In 2001, Liz Murray was the keynote speaker at Irish America’s Top 100 event. Photo Gallery: CLICK HERE
By age 16, her mom had died, her father was a drug addict and she was homeless.
But Liz Murray fought the odds, and won – she’s graduating from Harvard this June with a degree in psychology.
Irish American Murray, whose life was depicted in the Lifetime movie, "From Homeless to Harvard" and whose story became an inspiration to a nation, was born in the Bronx, New York, to impoverished, cocaine-addicted, HIV-infected parents.
“I slept on park benches, or on the subway. If it was cold, I rode the trains all night long, or slept in an apartment hallway. There would be days, sometimes a week or two, without showering. There was endless, endless walking. Never a moment to rest,” Murray wrote in The New York Times Upfront magazine in 2000.
The challenges of being destitute didn’t stop Murray from turning her life around.
Though she started high school later than most students, and remained homeless while attending school and supporting herself and her sister, Murray managed to graduate in just two years.
“I studied all the time, anywhere I could – school hallways, libraries, stairwells in apartment buildings. I was still homeless, but I finally had a way to show what I could do, and transform everything inside of me into something useful,” Murray wrote.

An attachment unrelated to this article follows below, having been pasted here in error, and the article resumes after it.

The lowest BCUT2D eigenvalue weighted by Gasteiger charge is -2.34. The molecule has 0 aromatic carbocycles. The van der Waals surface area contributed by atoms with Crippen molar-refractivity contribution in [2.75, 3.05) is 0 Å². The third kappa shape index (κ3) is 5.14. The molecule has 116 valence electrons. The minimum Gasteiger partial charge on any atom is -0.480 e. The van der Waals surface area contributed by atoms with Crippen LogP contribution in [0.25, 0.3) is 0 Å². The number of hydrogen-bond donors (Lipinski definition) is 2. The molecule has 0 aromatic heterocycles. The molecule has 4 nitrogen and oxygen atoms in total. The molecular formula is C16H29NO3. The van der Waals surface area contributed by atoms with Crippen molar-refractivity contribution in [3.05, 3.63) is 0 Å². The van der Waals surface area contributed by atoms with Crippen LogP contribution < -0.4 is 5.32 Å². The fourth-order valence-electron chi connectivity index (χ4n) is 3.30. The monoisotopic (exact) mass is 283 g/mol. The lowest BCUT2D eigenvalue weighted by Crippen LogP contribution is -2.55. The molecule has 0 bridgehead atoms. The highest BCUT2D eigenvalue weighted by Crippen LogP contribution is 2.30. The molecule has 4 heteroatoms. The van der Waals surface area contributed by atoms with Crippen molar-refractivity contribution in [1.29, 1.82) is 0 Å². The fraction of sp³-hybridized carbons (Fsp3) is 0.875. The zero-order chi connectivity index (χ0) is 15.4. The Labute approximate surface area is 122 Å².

Then, Murray achieved her next extraordinary accomplishment: getting into Harvard.
Murray wrote: “Not only did I want to go to college, but I wanted to go to Harvard. I knew it represented all the opportunity in the world. So much had been denied to me in the past, and if I could help it, I didn’t want any doors closed in the future.”
She left Harvard in 2003 to care for her sick father and resumed her education at Columbia University to be closer to him. Sadly, in 2006 her father, like her mother, died of AIDS.
But in 2008, Murray headed back to Harvard to finish her degree.
Through everything, Murray has kept a positive, determined attitude, and holds no grudges. “I’m not angry with my parents,” she wrote. “They cared very much about me, and I loved them back. They were addicts since before my sister and I were born, and probably should have never had kids. I am grateful to them. They taught me things – they showed me which way not to go.
“But I also have good memories. I remember my mother coming into my bedroom at night, tucking me into bed. I remember her singing. If I could tell her anything today, I’d say: ‘Don’t worry about me anymore. I’m gonna be fine, and thank you for everything. And I love you.’”